The Chazaq outreach organization is famous for its variety of programs, often headlined by its energetic director Yaniv Meirov. At last Sunday’s event, featuring two highly experienced business leaders, he also delivered introductory remarks but first introduced this writer to Moshe Rafailov, who came up with the event and was then entrusted to organize and promote it in the Queens community. “I had the privilege of meeting the speakers at an Olami Shabbaton. They are funders of kiruv all over the world,” said Rafailov, a third-year student at Long Island University majoring in the pharmacy program. The event, titled Building Connections in the Workplace, was hosted by the Yeshiva of Central Queens, with a dozen co-sponsoring organizations, including the Queens Jewish Link.
The speakers were David Z. Solomon, a longtime Queens resident now living in Woodmere, who serves as managing partner at Goldman Sachs, and Neil Auerbach, a former partner at Goldman Sachs who heads Hudson Sustainable Investments, which manages assets in clean energy. “I was inspired by the restoration of the Hudson River, hence the name. And I am a New Yorker,” said Auerbach. The third speaker for the evening, Howard Jonas, runs the telecommunications company IDT and Genie Energy, which supported oil exploration in the Golan Heights. Although he was not able to attend, he was mentioned as an example of commitment towards observance while excelling as an entrepreneur. “I spoke to them about the Bukharian community and something clicked,” said Rafailov. “They’re serious and they’re in business.”
Rafailov said that, while growing up, he saw members of his community “taking the easy way out and cutting corners,” in their observance and business practices. He wanted to show that one can be honest and successful. “They spoke of situations such as whether to wear a kippah at business meetings. The miracles that they’ve seen show that it works.”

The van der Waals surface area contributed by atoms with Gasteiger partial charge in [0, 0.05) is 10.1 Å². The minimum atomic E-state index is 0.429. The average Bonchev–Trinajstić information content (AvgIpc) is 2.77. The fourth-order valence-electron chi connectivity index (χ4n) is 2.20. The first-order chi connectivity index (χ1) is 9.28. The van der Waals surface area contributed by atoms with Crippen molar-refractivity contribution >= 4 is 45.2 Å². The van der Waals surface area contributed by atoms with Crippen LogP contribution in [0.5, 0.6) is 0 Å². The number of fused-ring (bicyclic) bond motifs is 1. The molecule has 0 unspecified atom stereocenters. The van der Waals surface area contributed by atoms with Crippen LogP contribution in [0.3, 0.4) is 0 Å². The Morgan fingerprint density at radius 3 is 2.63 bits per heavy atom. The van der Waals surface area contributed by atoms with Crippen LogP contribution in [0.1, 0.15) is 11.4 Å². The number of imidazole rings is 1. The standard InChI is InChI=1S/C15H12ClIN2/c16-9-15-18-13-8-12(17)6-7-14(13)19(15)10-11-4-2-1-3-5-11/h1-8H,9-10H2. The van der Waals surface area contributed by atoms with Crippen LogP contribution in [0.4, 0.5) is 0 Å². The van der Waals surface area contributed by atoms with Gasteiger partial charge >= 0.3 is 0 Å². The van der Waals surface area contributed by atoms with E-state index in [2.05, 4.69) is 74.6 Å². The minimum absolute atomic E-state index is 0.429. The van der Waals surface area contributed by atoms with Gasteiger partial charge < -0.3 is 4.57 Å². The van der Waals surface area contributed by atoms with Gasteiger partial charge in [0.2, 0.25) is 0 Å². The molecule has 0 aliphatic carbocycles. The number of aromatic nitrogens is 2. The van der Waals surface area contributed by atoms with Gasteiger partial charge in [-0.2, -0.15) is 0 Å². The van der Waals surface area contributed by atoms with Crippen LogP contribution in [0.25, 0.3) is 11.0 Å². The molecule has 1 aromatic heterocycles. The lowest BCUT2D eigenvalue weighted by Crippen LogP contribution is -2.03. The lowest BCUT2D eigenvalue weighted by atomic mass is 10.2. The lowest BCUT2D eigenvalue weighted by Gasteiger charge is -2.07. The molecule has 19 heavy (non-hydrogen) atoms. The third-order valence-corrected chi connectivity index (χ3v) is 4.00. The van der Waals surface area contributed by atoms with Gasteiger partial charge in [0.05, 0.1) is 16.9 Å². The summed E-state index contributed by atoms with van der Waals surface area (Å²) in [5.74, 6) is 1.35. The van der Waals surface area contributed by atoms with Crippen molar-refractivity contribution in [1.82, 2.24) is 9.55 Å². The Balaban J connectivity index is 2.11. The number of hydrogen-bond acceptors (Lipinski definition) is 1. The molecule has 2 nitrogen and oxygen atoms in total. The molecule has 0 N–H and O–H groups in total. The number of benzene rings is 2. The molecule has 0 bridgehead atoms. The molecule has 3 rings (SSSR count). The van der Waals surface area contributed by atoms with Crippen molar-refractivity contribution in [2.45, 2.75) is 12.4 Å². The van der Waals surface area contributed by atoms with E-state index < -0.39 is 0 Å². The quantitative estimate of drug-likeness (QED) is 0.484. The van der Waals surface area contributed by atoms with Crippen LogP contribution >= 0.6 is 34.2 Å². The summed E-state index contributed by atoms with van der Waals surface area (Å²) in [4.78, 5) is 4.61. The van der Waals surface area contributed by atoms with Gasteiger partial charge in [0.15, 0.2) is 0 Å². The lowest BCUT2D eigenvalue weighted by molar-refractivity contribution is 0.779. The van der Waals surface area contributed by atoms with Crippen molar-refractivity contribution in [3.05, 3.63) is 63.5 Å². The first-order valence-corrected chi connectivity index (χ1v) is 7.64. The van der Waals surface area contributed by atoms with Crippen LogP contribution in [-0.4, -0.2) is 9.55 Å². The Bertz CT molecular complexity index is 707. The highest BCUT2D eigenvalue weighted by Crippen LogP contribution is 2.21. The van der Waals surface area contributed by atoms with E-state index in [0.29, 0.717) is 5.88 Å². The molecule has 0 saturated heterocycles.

Auerbach grew up in New York, the son of a Holocaust survivor and a war veteran with chasidic ancestry. His first meaningful religious interaction was with Rabbi Aaron Twerski, a distant relative who was visibly Orthodox teaching at the Boston University law school. “He is a shining example of emunah and kevod shamayim in the workplace,” said Auerbach.
As he sees it, with work taking up the majority of an adult’s time, a Jew strives to find meaning in work. “The key to connectivity is to bring our Jewish identity to the workplace and give it meaning. Focus on emunah and kevod shamayim, the dignity of being a Jew in the workplace,” said Auerbach.
After graduating, Auerbach worked for 12 years as a lawyer, and then as a banker and investor. In 1996, the Tosher Rebbe in Montreal wanted to meet Auerbach and he flew to meet him for a brachah. A relationship was established and every subsequent deal was preceded by his brachah. But emunah is also about the difficult moments, like spending Shabbos in a motel far from home, or breaking up an international business trip to spend Shabbos with the family.
Honesty in observance is to explain why we “disconnect completely” for Shabbos but also work very hard during the week, and why it is sometimes easier to explain a Yom Tov to a gentile colleague than to a fellow Jew. “I had a boss who I suspected of being an anti-Semite. It was very tricky and I did not know how to deal with it,” said Solomon. He found inspiration for personal growth in Rabbi Israel Meir Lau’s book Out of the Depths, Rabbi Shlomo Riskin’s Conversations with G-d, and Rabbi Aaron Lopiansky’s Ben Torah for Life. Auerbach recommended two secular books for guidance in balancing business with spirituality: The Seven Habits of Highly Effective People, and Malcolm Gladwell’s Tipping Point. “It is important to know who you are and what makes you tick,” said Auerbach, “your strengths and weaknesses.”
By Sergey Kadinsky